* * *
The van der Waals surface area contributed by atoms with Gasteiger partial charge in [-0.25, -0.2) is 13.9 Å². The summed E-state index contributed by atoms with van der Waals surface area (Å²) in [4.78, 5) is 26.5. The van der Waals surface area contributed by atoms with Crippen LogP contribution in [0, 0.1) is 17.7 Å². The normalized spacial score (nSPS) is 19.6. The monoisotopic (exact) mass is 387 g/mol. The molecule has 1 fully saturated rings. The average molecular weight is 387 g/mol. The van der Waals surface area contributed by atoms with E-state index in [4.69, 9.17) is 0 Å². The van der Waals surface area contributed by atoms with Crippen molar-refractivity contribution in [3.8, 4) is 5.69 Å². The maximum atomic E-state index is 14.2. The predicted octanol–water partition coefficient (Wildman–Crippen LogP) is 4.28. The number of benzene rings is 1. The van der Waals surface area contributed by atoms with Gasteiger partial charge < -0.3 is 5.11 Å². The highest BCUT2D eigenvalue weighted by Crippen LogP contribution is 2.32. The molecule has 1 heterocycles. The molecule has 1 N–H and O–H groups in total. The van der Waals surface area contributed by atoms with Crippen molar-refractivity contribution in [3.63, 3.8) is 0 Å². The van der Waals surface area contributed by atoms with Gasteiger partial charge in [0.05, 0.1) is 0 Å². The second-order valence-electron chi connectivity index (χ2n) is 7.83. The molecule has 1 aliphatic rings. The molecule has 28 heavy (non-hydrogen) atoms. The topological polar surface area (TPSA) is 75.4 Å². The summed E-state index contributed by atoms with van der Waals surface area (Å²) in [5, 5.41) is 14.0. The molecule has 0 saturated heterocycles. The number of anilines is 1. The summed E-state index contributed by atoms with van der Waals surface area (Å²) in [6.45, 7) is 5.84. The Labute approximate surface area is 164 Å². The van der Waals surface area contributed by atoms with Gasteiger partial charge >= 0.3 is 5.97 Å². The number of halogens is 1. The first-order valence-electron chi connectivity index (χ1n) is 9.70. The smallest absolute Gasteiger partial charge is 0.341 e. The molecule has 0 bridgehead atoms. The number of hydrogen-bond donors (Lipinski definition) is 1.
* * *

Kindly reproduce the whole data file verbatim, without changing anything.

The van der Waals surface area contributed by atoms with Gasteiger partial charge in [-0.25, -0.2) is 13.9 Å². The summed E-state index contributed by atoms with van der Waals surface area (Å²) in [4.78, 5) is 26.5. The van der Waals surface area contributed by atoms with Crippen LogP contribution in [0, 0.1) is 17.7 Å². The normalized spacial score (nSPS) is 19.6. The monoisotopic (exact) mass is 387 g/mol. The molecule has 1 fully saturated rings. The average molecular weight is 387 g/mol. The van der Waals surface area contributed by atoms with E-state index in [4.69, 9.17) is 0 Å². The van der Waals surface area contributed by atoms with Crippen molar-refractivity contribution in [3.8, 4) is 5.69 Å². The maximum atomic E-state index is 14.2. The predicted octanol–water partition coefficient (Wildman–Crippen LogP) is 4.28. The number of benzene rings is 1. The van der Waals surface area contributed by atoms with Gasteiger partial charge < -0.3 is 5.11 Å². The highest BCUT2D eigenvalue weighted by Crippen LogP contribution is 2.32. The molecule has 1 heterocycles. The molecule has 1 N–H and O–H groups in total. The van der Waals surface area contributed by atoms with Crippen molar-refractivity contribution in [3.63, 3.8) is 0 Å². The van der Waals surface area contributed by atoms with Gasteiger partial charge in [0.05, 0.1) is 0 Å². The second-order valence-electron chi connectivity index (χ2n) is 7.83. The molecule has 1 aliphatic rings. The molecule has 28 heavy (non-hydrogen) atoms. The topological polar surface area (TPSA) is 75.4 Å². The summed E-state index contributed by atoms with van der Waals surface area (Å²) in [5, 5.41) is 14.0. The molecule has 0 saturated heterocycles. The number of anilines is 1. The summed E-state index contributed by atoms with van der Waals surface area (Å²) in [6.45, 7) is 5.84. The Labute approximate surface area is 164 Å². The van der Waals surface area contributed by atoms with Gasteiger partial charge >= 0.3 is 5.97 Å². The number of halogens is 1. The first-order valence-electron chi connectivity index (χ1n) is 9.70. The smallest absolute Gasteiger partial charge is 0.341 e. The molecule has 0 bridgehead atoms. The number of hydrogen-bond donors (Lipinski definition) is 1.